• Le Fort I (transverse maxillary)

    • Le Fort II (pyramidal)

    • Le Fort III (craniofacial dysjunction)


Le fort i

Le Fort I

  • Low transverse fracture of maxilla involving palate

  • Facial edema

  • Mobility of hard palate and upper teeth

  • Malocclusion


Le fort ii

Le Fort II

  • Pyramidal fracture with detachment of maxilla

  • Facial edema

  • Epistaxis

  • Bilateral periorbital edema and ecchymosis


Le fort iii

Le Fort III

  • Complete disruption of attachments of facial skeleton to cranium

  • Movement of all facial bones in relation to the cranial base with manipulation of the teeth and hard palate

    • Open patient’s mouth and grasp the maxilla arch

    • Place the other hand on the forehead

    • Gently move back and forth, up and down - check for movement of maxilla


Le fort iii1

Le Fort III


Le fort iii2

Le Fort III

  • Massive edema with facial elongation, flattening – “Dish faced deformity”

  • Epistaxis and CSF rhinorrhea

  • Motion of the maxilla, nasal bones and zygoma


Management of le fort fractures

Management of Le Fort Fractures

  • Open reduction and intermaxillary fixation should be performed to establish correct occlusion

  • Followed by rigid fixation at the piriform rims and zygomaticomaxillary buttress.


Zygoma fractures

Zygoma Fractures

  • The zygoma has 2 major components:

    • Zygomatic arch

    • Zygomatic body

  • Two types of fractures can occur:

    • Isolated Arch fracture -most common

    • Tripod fracture - most serious


Zygoma arch fractures

Zygoma Arch Fractures

  • Palpable bony defect over the arch

  • Flattening of the cheek

  • Pain in cheek and jaw movement

  • Limited mandibular movement


Zygoma arch fractures1

Zygoma Arch Fractures

  • Radiographic imaging:

    • Submental view “bucket handle view”

      - Arches may not be seen in usual views (anterior, lateral)

  • Treatment:

    • Symptomatic - surgical


Zygoma tripod fractures

Zygoma Tripod Fractures

  • Tripod fractures consist of fractures through:

    • Zygomatic arch

    • Zygomaticofrontal suture

    • Inferior orbital rim and floor

  • Symptoms

    • Periorbital edema

    • Sensory disturbances along the infraorbital nerve


Zygoma tripod fractures1

Zygoma Tripod Fractures

  • Waters

  • Caldwell

  • Submental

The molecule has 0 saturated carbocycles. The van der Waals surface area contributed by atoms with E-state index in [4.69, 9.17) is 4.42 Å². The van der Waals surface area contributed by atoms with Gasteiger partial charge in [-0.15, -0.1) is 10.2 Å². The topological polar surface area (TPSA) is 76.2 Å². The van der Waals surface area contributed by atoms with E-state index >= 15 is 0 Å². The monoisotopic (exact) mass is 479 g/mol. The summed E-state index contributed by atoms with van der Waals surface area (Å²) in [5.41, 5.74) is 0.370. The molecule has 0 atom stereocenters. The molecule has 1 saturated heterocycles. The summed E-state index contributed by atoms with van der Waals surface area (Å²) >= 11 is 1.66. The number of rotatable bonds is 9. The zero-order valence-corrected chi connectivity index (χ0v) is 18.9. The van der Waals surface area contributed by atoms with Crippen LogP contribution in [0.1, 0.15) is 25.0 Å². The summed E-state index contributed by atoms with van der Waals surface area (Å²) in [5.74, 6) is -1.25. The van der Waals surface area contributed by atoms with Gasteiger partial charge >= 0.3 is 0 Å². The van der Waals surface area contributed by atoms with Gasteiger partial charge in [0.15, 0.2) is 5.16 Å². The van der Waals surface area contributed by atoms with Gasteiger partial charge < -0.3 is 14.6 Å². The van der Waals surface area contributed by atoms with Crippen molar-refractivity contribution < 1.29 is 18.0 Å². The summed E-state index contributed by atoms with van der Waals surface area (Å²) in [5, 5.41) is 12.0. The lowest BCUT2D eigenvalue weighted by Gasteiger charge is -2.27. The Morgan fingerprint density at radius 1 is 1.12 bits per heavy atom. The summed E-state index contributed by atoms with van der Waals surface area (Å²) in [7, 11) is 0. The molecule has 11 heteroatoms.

• Coronal CT

  • Treatment:

    • Symptomatic - surgical


Orbital blow out fractures

Orbital Blow Out Fractures

  • Isolated fracture of the orbital floor with partial herniation of orbital contents

  • Facial asymmetry

  • Enophthalmos

  • Diplopia on upward gaze- impingement of inf. Rectus

  • Check for sensory disturbances – cheek, upper lip, lateral nasal wall


Orbital blow out fractures1

Orbital Blow Out Fractures

  • CT scan

  • Management:

  • Indicated for displaced fractures or for symptomatic fractures


Frontal sinus fracture

Frontal Sinus Fracture

  • Uncommon

  • Depression of anterior table of frontal sinus

  • Intracranial injuries

  • Dural tears

  • Epistaxis

  • CSF rhinorrhea (disruption of posterior table of frontal sinus with dural rupture)


Frontal sinus fracture1

Frontal Sinus Fracture

  • Radiographs:

    • Facial views should include:

      • Waters

      • Caldwell

      • lateral projections

    • Caldwell view best evaluates the anterior wall fractures


Frontal sinus fractures

Frontal Sinus Fractures

  • Cranial CT with bone window

    • Frontal sinus fractures.

    • Orbital rim and nasoethmoidalfractures

    • R/O brain injuries or intracranial bleeds


Frontal sinus fractures1

Frontal Sinus Fractures

  • Patients with depressed skull fractures or with posterior wall involvement.

    • ENT or nuerosurgery consultation.

    • Admission.

    • IV antibiotics.

    • Tetanus.

  • Patients with isolated anterior wall fractures, nondisplaced fractures can be treated outpatient after consultation with neurosurgery.


Frontal sinus fractures2

Frontal Sinus Fractures

  • Associated with intracranial injuries

    • Orbital roof fractures

    • Dural tears

    • Mucopyocoele

    • Epidural empyema

    • CSF leaks

    • Meningitis


Anterior skull base fractures

Anterior Skull Base Fractures


Mandibular fractures

Mandibular Fractures

  • 2nd most commonly fractured facial bone

  • Signs and symptoms

    • Malocclusion of teeth

    • Tooth mobility

    • Intraoral lacerations

    • Pain on mastication

    • Bone deformity


Mandibular fractures1

Mandibular Fractures

  • Mandibularpain

  • Malocclusion of the teeth

  • Separation of teeth with intraoral bleeding

  • Inability to fully open mouth

  • Preauricular pain with biting

  • Positive tongue blade test


Mandibular fractures2

MandibularFractures

  • Radiographs:

    • Panorex

    • Plain view: PA, Lateral and a Townes view


Mandibular fractures3

MandibularFractures

Treatment:

  • Nondisplacedfractures:

    • Analgesics

    • Soft diet

    • Dent/ORL surgery referral

  • Displaced fractures, open fractures and fractures with associated dental trauma

    • Urgent oral surgery consultation

  • All fractures should be treated with antibiotics and tetanus prophylaxis.